The National Institutes of Health has selected 5 winners for Phase 1 of its Follow that Cell  Challenge. The goal of the challenge is to stimulate the development of new tools and methods that will enable researchers to predict the behavior and function of a SINGLE CELL in a complex tissue over time. The Challenge solvers proposed ways to analyze the dynamic state of a SINGLE LIVING CELL  and examine its function over time. Breakthroughs may ultimately allow researchers and doctors to identify infected cells or cells that are resistant to certain drugs or cells that may become cancerous. One of the five winners was the project by James Eberwine which includes Prof. Ülo Langel, Department of Neurochemistry, Stockholm University, as one of the few team members. This group has accomplished the feat to look into a living cell and follow the transcription of its DNA into mRNAs, a necessary step in making new proteins. The half life of most proteins is between minutes and days, while cells may live for years, and neurons that the team studied stay with us for our entire life. So this means that new proteins have to be continuously produced, in order for an adult neuron to function through our entire life span.

It is worth noting that NIH spends 30.3 billion dollars this year on ca 140.000 projects. Thus winning a specific challenge as Langel did together with Eberwine and four other groups is an outstanding achievement that reflects great originality and innovation in addressing a very important problem central for further development of medical sciences. Eberwine and Langel do indeed deserve great credit for this achievement, and their win reflects well on their universities,  University of Pennsylvania, the oldest Medical School of the US and University of Stockholm, respectively.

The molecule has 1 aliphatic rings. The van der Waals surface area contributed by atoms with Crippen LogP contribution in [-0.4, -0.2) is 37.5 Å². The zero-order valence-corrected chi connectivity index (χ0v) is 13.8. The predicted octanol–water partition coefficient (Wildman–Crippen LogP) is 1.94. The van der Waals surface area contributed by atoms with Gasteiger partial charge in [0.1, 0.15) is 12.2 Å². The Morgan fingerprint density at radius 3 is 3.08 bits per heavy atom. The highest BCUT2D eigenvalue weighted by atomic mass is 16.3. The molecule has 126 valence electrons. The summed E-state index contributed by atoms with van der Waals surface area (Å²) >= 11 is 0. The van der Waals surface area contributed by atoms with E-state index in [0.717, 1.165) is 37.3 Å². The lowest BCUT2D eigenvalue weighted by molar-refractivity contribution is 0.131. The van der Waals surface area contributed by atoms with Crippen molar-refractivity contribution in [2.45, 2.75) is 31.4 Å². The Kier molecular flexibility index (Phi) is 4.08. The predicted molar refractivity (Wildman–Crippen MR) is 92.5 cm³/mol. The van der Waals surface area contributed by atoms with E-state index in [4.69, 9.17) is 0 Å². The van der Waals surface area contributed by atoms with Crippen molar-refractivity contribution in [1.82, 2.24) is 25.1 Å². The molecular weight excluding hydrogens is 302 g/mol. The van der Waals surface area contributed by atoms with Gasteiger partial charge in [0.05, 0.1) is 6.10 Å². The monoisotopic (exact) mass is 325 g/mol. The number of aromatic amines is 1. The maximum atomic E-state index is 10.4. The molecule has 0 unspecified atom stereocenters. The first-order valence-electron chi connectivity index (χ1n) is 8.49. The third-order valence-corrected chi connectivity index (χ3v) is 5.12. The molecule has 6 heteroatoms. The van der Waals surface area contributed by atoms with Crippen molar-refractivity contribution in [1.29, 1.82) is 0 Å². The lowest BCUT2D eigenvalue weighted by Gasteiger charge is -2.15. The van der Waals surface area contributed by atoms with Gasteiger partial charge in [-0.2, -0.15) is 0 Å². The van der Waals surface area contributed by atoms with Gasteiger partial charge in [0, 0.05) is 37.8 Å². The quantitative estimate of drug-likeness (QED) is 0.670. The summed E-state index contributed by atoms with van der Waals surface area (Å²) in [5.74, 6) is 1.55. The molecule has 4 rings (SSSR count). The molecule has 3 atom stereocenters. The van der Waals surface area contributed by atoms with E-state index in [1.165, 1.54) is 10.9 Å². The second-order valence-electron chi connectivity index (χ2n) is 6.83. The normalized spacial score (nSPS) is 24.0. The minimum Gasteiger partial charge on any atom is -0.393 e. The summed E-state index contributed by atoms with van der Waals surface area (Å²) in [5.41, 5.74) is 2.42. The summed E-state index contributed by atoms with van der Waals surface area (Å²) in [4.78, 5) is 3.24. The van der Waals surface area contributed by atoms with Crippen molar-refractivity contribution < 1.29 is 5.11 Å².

The text bellow is NIH announcement,

BLINKER assessed live cell transcriptomics

James Eberwine, Ph. D., (team lead), University of Pennsylvania, Philadelphia, Pennsylvania, Ülo Langel Ph. D., Professor, Department of Neurochemistry, University of Stockholm

This solution proposes the development of a sensor called Blinker to visualize the transcription of genes in real time in live neurons. The sensor is comprised of a peptide that produces a detectable flash when bound to a specific sequence on a newly transcribed mRNA molecule. For any given mRNA molecule, the distance between flashes will be different and this unique pattern can be used to identify the gene that is being expressed. The ability to visualize and identify the synthesis of many mRNA molecules over a period of minutes could yield important information about which genes are important during long-term potentiation and how the expression of certain genes affects the responsiveness of neurons to drugs.